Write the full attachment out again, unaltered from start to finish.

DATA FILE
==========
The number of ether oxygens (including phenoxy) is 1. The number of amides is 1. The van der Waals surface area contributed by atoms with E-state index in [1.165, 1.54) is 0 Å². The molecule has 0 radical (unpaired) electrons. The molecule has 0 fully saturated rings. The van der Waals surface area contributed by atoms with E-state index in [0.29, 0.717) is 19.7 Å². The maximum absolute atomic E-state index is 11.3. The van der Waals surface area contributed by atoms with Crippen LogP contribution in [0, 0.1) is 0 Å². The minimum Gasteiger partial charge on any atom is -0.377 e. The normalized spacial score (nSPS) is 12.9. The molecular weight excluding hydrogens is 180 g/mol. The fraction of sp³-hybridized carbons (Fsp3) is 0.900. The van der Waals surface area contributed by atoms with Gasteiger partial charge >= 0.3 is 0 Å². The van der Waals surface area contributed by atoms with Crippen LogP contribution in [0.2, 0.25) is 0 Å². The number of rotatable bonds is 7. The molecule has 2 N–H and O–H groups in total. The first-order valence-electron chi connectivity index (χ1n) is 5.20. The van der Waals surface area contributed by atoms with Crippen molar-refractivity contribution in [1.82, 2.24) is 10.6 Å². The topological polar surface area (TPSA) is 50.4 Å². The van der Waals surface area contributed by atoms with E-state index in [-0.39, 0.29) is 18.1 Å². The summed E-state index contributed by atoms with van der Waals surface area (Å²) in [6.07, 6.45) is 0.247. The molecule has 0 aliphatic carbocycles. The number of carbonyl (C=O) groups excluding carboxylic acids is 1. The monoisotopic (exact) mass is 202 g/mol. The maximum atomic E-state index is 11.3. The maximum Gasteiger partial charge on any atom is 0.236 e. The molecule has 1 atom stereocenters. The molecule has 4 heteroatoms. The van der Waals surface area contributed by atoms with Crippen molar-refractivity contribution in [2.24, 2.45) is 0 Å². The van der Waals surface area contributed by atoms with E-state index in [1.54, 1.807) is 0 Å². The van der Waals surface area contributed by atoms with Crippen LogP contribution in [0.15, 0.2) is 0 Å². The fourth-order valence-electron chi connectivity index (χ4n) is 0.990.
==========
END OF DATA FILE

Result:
The number of ether oxygens (including phenoxy) is 1. The number of amides is 1. The van der Waals surface area contributed by atoms with E-state index in [1.165, 1.54) is 0 Å². The molecule has 0 radical (unpaired) electrons. The molecule has 0 fully saturated rings. The van der Waals surface area contributed by atoms with E-state index in [0.29, 0.717) is 19.7 Å². The maximum absolute atomic E-state index is 11.3. The van der Waals surface area contributed by atoms with Crippen LogP contribution in [0, 0.1) is 0 Å². The minimum Gasteiger partial charge on any atom is -0.377 e. The normalized spacial score (nSPS) is 12.9. The molecular weight excluding hydrogens is 180 g/mol. The fraction of sp³-hybridized carbons (Fsp3) is 0.900. The van der Waals surface area contributed by atoms with Gasteiger partial charge >= 0.3 is 0 Å². The van der Waals surface area contributed by atoms with Crippen LogP contribution in [0.2, 0.25) is 0 Å². The number of rotatable bonds is 7. The molecule has 2 N–H and O–H groups in total. The first-order valence-electron chi connectivity index (χ1n) is 5.20. The van der Waals surface area contributed by atoms with Crippen molar-refractivity contribution in [1.82, 2.24) is 10.6 Å². The topological polar surface area (TPSA) is 50.4 Å². The van der Waals surface area contributed by atoms with E-state index in [-0.39, 0.29) is 18.1 Å². The summed E-state index contributed by atoms with van der Waals surface area (Å²) in [6.07, 6.45) is 0.247. The molecule has 0 aliphatic carbocycles. The number of carbonyl (C=O) groups excluding carboxylic acids is 1. The monoisotopic (exact) mass is 202 g/mol. The maximum atomic E-state index is 11.3. The maximum Gasteiger partial charge on any atom is 0.236 e. The molecule has 1 atom stereocenters. The molecule has 4 heteroatoms. The van der Waals surface area contributed by atoms with Crippen molar-refractivity contribution in [2.24, 2.45) is 0 Å². The van der Waals surface area contributed by atoms with E-state index in [1.54, 1.807) is 0 Å². The van der Waals surface area contributed by atoms with Crippen LogP contribution in [0.15, 0.2) is 0 Å². The fourth-order valence-electron chi connectivity index (χ4n) is 0.990.